I just made a meal for an adorable rabbit. However, I failed to account for all its food allergies and pretty soon the bunny vomits. Then, I think, it dies. Disoriented, I click my way out of the scene—one of 20 or so “pages” that make up the body of the game I’m playing—and stumble into another. In the next minigame, I offer a pep talk to a creature while a parasitic worm in its mouth whispers anxious fears that I can’t ever talk over. In another, a different bunny is sliding its way down a massive spike, and I offer platitudes as it ruminates on the meaninglessness of life. Yet another has me, as a small, desperately optimistic worm, trapped in a conversation with two “reasonable” friends who seem determined to crush my hope where it stands. The only way I’m able to get myself out of that conversation is by closing the window.
Every moment in Everything Is Going to Be OK is abrasive. The art style of Natalie Lawhead’s game (though that term feels a bit limiting here) is deliberately crude and noisy, bright reds and oranges in jagged patterns in all corners of the screen. The game, which is available as a pay-what-you-want title on itch.io, simulates a computer desktop, but one that’s been soaked in all the most aggressive parts of the last decade and a half of internet ephemera. Lawhead’s expressive, rough-hewn animals, along with her penchant for implied gore and audiovisual noise, give it the flavor of an old-school Flash animation or Newgrounds game—internet art designed to confront and shock as much as entertain. Everything Is Going to Be OK feels like a deliberate revision of those old styles, used as a precision tool to elicit discomfort from anyone playing.
That discomfort, in Lawhead’s hands, is used to explore themes beyond just unease. The game’s home screen looks like it came from an anxious hell, a world where everything is just a little too loud and painful to handle, where your skin is never quite thick enough. It is, in other words, a potent portrait of living with trauma, or mental illness, or the weight of existential angst. The vignettes that make up this computer’s “pages” oscillate from meditations on pain to tentative moves toward optimism and connection—a dating sim where failed relationships burst into literal flames, or a quick and dirty cult-building simulator. It comes together to present the computer as a kind of mind, a nervous and disordered one just trying to survive and taking what pleasure can be had in that. It’s encouraging in a grim way, which is sometimes the only kind of encouragement that feels real.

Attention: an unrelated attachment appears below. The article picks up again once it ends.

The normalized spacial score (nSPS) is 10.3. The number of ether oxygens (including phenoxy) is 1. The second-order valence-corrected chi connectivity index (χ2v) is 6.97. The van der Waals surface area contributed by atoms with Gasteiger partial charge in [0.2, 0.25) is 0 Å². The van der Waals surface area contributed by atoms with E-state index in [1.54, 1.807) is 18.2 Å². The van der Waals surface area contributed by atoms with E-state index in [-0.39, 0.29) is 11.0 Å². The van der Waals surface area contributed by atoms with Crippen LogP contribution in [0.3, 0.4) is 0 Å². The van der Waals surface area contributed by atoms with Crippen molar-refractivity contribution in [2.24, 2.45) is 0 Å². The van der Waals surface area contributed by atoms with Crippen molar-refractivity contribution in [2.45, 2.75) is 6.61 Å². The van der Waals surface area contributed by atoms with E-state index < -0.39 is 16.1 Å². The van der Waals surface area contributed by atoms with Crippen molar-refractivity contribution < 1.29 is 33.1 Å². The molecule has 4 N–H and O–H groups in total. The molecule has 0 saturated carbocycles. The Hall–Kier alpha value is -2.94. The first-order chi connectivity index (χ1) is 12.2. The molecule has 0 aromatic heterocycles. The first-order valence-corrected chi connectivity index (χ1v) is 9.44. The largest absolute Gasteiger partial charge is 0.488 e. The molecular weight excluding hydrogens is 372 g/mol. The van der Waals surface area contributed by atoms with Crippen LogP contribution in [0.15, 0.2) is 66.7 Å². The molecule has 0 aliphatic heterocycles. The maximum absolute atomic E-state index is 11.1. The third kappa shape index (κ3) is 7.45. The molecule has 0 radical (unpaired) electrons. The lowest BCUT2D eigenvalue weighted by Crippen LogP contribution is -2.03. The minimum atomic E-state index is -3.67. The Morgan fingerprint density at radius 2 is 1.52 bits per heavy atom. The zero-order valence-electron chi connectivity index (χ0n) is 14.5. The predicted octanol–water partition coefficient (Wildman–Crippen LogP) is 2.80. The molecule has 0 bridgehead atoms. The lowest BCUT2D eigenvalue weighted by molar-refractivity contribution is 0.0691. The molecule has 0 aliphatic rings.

In an artist’s statement that accompanies the game, Lawhead calls Everything Is Going to Be OK a type of “power fantasy,” a fantasy reveling in the power of surviving, making do, and making something good out of a world that’s difficult to manage. As an antidote to the more violent power fantasies in big-budget videogames, it’s a compelling, personal success. Go in expecting catharsis, and maybe a headache (though it’s worth it). Just don’t expect escapism.